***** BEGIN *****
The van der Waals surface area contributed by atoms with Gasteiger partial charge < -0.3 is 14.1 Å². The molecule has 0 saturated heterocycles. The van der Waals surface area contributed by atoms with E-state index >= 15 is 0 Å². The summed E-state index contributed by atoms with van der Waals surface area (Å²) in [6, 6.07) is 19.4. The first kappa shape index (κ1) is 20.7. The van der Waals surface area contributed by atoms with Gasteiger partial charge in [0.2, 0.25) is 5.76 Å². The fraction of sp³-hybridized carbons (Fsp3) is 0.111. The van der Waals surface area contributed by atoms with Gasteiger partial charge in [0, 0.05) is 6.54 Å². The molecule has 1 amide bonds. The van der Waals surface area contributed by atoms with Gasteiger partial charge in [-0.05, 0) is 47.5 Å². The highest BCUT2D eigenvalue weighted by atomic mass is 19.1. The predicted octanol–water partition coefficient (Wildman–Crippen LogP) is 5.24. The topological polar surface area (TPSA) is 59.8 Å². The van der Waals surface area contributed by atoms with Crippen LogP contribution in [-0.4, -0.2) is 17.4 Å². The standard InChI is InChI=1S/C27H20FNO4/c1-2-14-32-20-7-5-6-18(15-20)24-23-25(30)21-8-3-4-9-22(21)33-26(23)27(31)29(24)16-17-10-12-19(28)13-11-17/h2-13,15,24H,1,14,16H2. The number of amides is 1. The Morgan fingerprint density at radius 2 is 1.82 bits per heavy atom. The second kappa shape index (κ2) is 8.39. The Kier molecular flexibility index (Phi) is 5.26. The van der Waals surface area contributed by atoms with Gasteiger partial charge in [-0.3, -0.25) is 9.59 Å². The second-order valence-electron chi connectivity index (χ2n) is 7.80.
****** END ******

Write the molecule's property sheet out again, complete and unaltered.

The van der Waals surface area contributed by atoms with Gasteiger partial charge < -0.3 is 14.1 Å². The molecule has 0 saturated heterocycles. The van der Waals surface area contributed by atoms with E-state index >= 15 is 0 Å². The summed E-state index contributed by atoms with van der Waals surface area (Å²) in [6, 6.07) is 19.4. The first kappa shape index (κ1) is 20.7. The van der Waals surface area contributed by atoms with Gasteiger partial charge in [0.2, 0.25) is 5.76 Å². The fraction of sp³-hybridized carbons (Fsp3) is 0.111. The van der Waals surface area contributed by atoms with Gasteiger partial charge in [0, 0.05) is 6.54 Å². The molecule has 1 amide bonds. The van der Waals surface area contributed by atoms with Gasteiger partial charge in [-0.05, 0) is 47.5 Å². The highest BCUT2D eigenvalue weighted by atomic mass is 19.1. The predicted octanol–water partition coefficient (Wildman–Crippen LogP) is 5.24. The topological polar surface area (TPSA) is 59.8 Å². The van der Waals surface area contributed by atoms with Crippen LogP contribution in [-0.4, -0.2) is 17.4 Å². The standard InChI is InChI=1S/C27H20FNO4/c1-2-14-32-20-7-5-6-18(15-20)24-23-25(30)21-8-3-4-9-22(21)33-26(23)27(31)29(24)16-17-10-12-19(28)13-11-17/h2-13,15,24H,1,14,16H2. The number of amides is 1. The Morgan fingerprint density at radius 2 is 1.82 bits per heavy atom. The second kappa shape index (κ2) is 8.39. The Kier molecular flexibility index (Phi) is 5.26. The van der Waals surface area contributed by atoms with Gasteiger partial charge in [-0.3, -0.25) is 9.59 Å². The second-order valence-electron chi connectivity index (χ2n) is 7.80.